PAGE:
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  • Writer's pictureMartha Witkowski

Why You Shouldn't Use Insurance for Therapy

The world is changing, and with that comes much less stigma regarding mental health. More people than ever are reaching out for therapy. This sheds light not only different health and wellness issues, but also how we access support. And one important question is, how will you pay for therapy? Some people rely on their insurance to cover therapy costs, but, many individuals choose self-pay options, intentionally so. At Root Counseling, we made a decision years ago to not work with insurance companies, for many reasons. Let’s go over the benefits of not using your insurance for your therapy appointments.

Complete Confidentiality and Privacy

When you choose not to use your insurance for mental health therapy, your sessions are completely and totally confidential. There is nothing to report to anyone. There is no diagnois, treatment plan, or session notes to send in for approval from some stranger at an insurance company, who may or may not decide to cover your services. Therapy is deep! I don’t know about you, but, I personally am not interested in some insurance worker checking out my progress notes and learning my deep dark secrets. We believe that therapy should remain private between you and your therapist. The healthcare system is simply not set up to allow for confidentially when using insurance for therapy.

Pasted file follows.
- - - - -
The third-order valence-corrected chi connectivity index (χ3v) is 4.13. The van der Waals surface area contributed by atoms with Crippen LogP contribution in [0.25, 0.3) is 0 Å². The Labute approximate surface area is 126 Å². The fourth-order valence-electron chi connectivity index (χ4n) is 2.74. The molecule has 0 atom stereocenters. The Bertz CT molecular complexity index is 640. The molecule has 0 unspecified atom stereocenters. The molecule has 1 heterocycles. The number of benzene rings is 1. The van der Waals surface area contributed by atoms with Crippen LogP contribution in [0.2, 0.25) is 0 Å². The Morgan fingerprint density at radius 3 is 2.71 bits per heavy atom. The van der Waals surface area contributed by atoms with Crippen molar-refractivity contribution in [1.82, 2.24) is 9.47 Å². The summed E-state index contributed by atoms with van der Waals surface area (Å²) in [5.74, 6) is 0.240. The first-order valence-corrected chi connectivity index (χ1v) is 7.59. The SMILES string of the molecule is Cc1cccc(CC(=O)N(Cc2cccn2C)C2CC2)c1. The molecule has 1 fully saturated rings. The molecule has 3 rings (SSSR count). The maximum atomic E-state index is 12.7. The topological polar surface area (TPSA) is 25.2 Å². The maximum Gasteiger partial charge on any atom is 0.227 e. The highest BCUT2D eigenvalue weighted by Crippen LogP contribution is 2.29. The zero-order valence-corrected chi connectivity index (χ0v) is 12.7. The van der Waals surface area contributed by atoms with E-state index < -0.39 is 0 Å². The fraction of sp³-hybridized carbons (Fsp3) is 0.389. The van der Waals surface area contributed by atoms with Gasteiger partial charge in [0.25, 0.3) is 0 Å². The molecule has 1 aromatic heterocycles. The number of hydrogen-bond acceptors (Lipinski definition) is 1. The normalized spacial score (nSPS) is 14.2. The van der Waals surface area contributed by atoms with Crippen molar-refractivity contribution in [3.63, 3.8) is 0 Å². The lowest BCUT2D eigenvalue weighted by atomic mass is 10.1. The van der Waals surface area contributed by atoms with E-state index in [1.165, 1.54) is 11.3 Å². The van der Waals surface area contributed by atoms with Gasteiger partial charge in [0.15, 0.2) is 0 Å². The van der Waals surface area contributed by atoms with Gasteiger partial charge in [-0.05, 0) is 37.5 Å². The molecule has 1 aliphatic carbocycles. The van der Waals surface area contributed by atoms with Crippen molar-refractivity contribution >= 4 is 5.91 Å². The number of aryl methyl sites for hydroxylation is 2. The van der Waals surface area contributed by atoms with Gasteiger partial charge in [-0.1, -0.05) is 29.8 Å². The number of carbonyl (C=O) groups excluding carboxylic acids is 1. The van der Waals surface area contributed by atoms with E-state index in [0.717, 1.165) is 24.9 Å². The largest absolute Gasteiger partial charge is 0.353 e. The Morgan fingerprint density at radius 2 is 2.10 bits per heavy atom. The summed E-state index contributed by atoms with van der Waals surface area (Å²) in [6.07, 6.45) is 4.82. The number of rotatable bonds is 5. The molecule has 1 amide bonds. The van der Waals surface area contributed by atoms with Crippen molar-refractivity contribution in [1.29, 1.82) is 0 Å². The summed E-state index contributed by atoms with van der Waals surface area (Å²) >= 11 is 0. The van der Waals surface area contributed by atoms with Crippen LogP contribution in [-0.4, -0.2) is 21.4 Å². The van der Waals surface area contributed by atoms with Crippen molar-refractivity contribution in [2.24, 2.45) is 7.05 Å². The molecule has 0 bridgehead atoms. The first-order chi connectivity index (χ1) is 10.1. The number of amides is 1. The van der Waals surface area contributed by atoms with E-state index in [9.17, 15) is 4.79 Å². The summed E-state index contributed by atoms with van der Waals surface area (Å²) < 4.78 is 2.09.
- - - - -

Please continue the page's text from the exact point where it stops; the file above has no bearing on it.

No Limitations on Sessions

Insurance policies often limit the number of sessions they will cover per year. This can be restrictive if you are in need of ongoing support. Private payment allows you and your therapist to determine the length and frequency of your sessions based on your unique needs, without being bound by predetermined limits set by insurance providers. Imagine going through a traumatic event and your insurance company telling you that you should be healed within 10 sessions. How can we put such a defined limit on growth and healing? How does an insurance provider know what is best for the client? We believe that together the client and therapist can work to find what is best as far as duration of therapy goes.  

Freedom to Choose Your Therapist

Not all therapists accept insurance due to the bureaucracy and limitations imposed by insurance companies. By choosing to pay privately, you widen your options and are free to select a therapist who best suits your needs, regardless of their network affiliations. This is crucial in finding a therapist with whom you can build a strong therapeutic relationship.

If you’ve read any of our other content, you know we are all about attachment-based therapy. That is completely dependent on the connection between the client and therapist and the quality of the therapeutic alliance. Limiting your selection of therapists to the ones who only take your insurance seriously limits the pool of individuals you get to choose from.

No Required Diagnoses